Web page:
We had a debate club back in high school. Two teams would meet in the auditorium, and Mr. Garrity would tell us the topic, something 1970s-ish like “Resolved: Women Should Get Equal Pay for Equal Work” or “World Communism Will Be Defeated in Vietnam.” Each side would then try, through persuasion and the marshalling of facts, to clinch the argument. There’d be judges and a winner.

Today’s presidential debates are a long way from Mr. Garrity’s club. It seems that the first rule of the debate club now is: no disagreeing on what matters most. In fact, the two candidates rarely interact with each other at all, typically ditching whatever the question might be for some rehashed set of campaign talking points, all with the complicity of the celebrity media moderators preening about democracy in action. Waiting for another quip about Big Bird is about all the content we can expect.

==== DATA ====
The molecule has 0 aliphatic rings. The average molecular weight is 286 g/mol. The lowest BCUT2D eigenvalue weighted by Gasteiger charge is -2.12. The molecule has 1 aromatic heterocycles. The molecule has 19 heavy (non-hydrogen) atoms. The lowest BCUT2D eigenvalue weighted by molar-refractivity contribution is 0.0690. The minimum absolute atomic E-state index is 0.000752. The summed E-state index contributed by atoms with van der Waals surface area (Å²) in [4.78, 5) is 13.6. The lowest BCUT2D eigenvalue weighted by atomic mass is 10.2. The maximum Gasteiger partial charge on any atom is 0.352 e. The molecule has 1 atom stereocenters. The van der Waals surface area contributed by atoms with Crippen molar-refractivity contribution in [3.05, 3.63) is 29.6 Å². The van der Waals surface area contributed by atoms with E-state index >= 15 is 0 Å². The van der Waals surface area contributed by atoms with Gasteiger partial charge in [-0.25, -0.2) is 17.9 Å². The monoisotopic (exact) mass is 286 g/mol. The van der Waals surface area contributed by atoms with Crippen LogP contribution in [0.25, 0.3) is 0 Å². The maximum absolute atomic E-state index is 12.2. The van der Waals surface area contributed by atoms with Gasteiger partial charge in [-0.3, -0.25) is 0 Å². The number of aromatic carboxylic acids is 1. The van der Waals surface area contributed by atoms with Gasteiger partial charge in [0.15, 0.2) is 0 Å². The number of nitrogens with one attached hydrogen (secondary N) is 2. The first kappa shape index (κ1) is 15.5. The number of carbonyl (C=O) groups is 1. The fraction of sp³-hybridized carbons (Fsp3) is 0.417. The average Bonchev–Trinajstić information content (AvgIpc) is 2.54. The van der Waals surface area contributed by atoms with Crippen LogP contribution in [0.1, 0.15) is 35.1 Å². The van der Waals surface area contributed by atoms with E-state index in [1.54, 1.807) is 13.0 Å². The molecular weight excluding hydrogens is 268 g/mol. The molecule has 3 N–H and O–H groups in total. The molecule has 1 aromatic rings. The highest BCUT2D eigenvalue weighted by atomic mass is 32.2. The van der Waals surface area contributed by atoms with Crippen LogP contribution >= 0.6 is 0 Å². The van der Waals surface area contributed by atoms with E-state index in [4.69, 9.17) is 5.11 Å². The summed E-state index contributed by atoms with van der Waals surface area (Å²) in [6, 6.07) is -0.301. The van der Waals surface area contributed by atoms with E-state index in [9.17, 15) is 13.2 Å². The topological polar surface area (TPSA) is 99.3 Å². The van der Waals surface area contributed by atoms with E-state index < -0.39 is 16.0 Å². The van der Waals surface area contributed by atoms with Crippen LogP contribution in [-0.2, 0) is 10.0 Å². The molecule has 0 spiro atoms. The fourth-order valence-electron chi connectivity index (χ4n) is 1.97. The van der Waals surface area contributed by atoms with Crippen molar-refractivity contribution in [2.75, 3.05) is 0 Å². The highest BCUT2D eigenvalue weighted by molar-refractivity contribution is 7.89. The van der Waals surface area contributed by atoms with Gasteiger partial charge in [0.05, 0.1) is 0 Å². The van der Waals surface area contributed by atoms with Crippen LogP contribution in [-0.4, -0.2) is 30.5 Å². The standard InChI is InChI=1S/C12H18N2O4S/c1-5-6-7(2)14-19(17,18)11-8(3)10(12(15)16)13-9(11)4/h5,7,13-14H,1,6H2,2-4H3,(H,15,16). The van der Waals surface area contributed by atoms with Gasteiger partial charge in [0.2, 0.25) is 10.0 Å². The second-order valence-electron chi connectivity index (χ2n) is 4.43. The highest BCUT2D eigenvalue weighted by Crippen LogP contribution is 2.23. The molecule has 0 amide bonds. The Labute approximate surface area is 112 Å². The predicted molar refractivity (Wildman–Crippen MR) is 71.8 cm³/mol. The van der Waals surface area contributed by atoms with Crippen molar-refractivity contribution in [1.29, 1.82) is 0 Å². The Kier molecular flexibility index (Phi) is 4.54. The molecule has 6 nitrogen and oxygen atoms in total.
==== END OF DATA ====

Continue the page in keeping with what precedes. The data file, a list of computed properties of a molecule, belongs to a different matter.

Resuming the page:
But the joke is on us. Sadly, the two candidates are stand-ins for Washington in general, a “war” capital whose denizens work and argue, sometimes fiercely, from within a remarkably limited range of options. It was D.C. on autopilot last week for domestic issues; the next two presidential debates are to be in part or fully on foreign policy challenges (of which there are so many). When it comes to foreign — that is, military — policy, the gap between Barack and Mitt is slim to the point of nonexistent on many issues, however much they may badger each other on the subject. That old saw about those who fail to understand history repeating its mistakes applies a little too easily here: the last 11 years have added up to one disaster after another abroad, and without a smidgen of new thinking (guaranteed not to put in an appearance at any of the debates to come), we doom ourselves to more of the same.